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I have a question on the geometric series being represented by the Maclaurin series.

Wiki defines the Taylor series as: $\sum_{n=0}^\infty \frac {f^{(n)}(a)} {n!}(x-a)^n$

where $a = 0$ is the Maclaurin series.

Wiki then states "The Maclaurin series for $\frac 1 {1-x}$ is the geometric series $1 + x + x^2 + ...$

My first question is, what is $f(a)$ for the Taylor Series that results in this MacLaurin series?

Wiki then goes into the Taylor series for $\frac 1 x$ at $a = 1$ is $1 - (x - 1) + (x - 1)^2 - (x - 1)^3 + ...$

Does anyone know how this is derived?

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If we take the function $f(x) = 1/(1-x)$ for $|x|<1$, then $f^{(n)}(x) = n! /(1-x)^n$ for all $n$ [by induction], so $f^{(n)}(0) = n!$ for all $n$, so the Maclaurin series is $$ \sum_{n=0}^\infty \frac{f^{(n)}(0)}{n!}(x-0)^n \sum_{n=0}^\infty \frac{n!}{n!}(x-0)^n= \sum_{n=0}^\infty x^n. $$

If we take $f(x) = \frac{1}{x}$ for $x>0$, then $f^{(n)}(x) = \frac{(-1)^n n!}{x^{n+1}}$ and $f^{(n)}(1) = (-1)^n$. The Taylor series at $a=1$ is $$ \sum_{n=0}^\infty \frac{f^{(n)}(1)}{n!}(x-1)^n = \sum_{n=0}^\infty \frac{(-1)^n n!}{n!}(x-1)^n = \sum_{n=0}^\infty (-1)^n(x-1)^n . $$

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To start with, let us consider the geometric sequence whose first term equals one with ratio $|x| < 1$.

The we can express the sum of its first $n+1$ terms by \begin{align*} s_{n}(x) = 1 + x + x^{2} + \ldots + x^{n} & \Rightarrow xs_{n}(x) = x + x^{2} + x^{3} + \ldots + x^{n+1}\\\\ & \Rightarrow (1-x)s_{n}(x) = 1 - x^{n+1}\\\\ & \Rightarrow s_{n}(x) = \frac{1 - x^{n+1}}{1-x} \end{align*}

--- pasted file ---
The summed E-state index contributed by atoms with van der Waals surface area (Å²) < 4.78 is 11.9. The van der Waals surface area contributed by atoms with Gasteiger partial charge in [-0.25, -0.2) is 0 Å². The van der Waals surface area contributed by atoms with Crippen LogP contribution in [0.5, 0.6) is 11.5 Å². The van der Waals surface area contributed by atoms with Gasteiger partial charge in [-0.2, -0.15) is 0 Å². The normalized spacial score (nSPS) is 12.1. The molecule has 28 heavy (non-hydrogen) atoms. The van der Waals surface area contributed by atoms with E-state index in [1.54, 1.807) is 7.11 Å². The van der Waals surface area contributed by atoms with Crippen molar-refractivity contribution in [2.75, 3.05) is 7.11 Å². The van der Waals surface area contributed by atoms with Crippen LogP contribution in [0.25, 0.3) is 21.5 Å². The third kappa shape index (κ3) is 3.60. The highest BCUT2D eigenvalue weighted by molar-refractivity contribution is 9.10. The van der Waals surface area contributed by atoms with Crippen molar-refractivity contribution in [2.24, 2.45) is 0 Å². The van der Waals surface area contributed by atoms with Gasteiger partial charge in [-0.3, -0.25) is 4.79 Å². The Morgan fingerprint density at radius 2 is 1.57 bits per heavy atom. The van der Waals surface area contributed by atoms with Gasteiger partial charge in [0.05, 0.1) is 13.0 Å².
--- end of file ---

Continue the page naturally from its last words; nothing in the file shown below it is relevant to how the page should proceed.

Since $x^{n}\to 0$ for $|x| < 1$ as $n$ approaches infinity, one concludes that \begin{align*} \lim_{n\to\infty}s_{n}(x) = \lim_{n\to\infty}\frac{1-x^{n+1}}{1-x} = \frac{1}{1 - x} = 1 + x + x^{2} + x^{3} + \ldots \end{align*}

Consequently, the desired function is given by $f(x) = \dfrac{1}{1-x}$.

Based on such results, it is possible to give an answer to your second question as well.

More precisely, if $|x - 1| < 1$, we can conclude that

\begin{align*} \frac{1}{x} = \frac{1}{1 - (1-x)} = 1 + (1 - x) + (1-x)^{2} + (1-x)^{3} + \ldots \end{align*}

Hopefully this helps!

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  • $\begingroup$ Using $f(x) = \frac 1 {1-x}$ and taking $f'(x) = \frac 1 {(x-2)^2}$ and substituting into the Taylor series, I do not arrive at the second term $x$. $\endgroup$
    – Nick
    Dec 16 '20 at 2:36
  • $\begingroup$ The derivative of $f(x)$ is given by $$f'(x) = \frac{1}{(1-x)^{2}}$$ More generally, as pointed out by @GEdgar, one has that $$f^{(n)}(x) = \frac{n!}{(1-x)^{n}}$$ $\endgroup$
    – user0102
    Dec 16 '20 at 2:37

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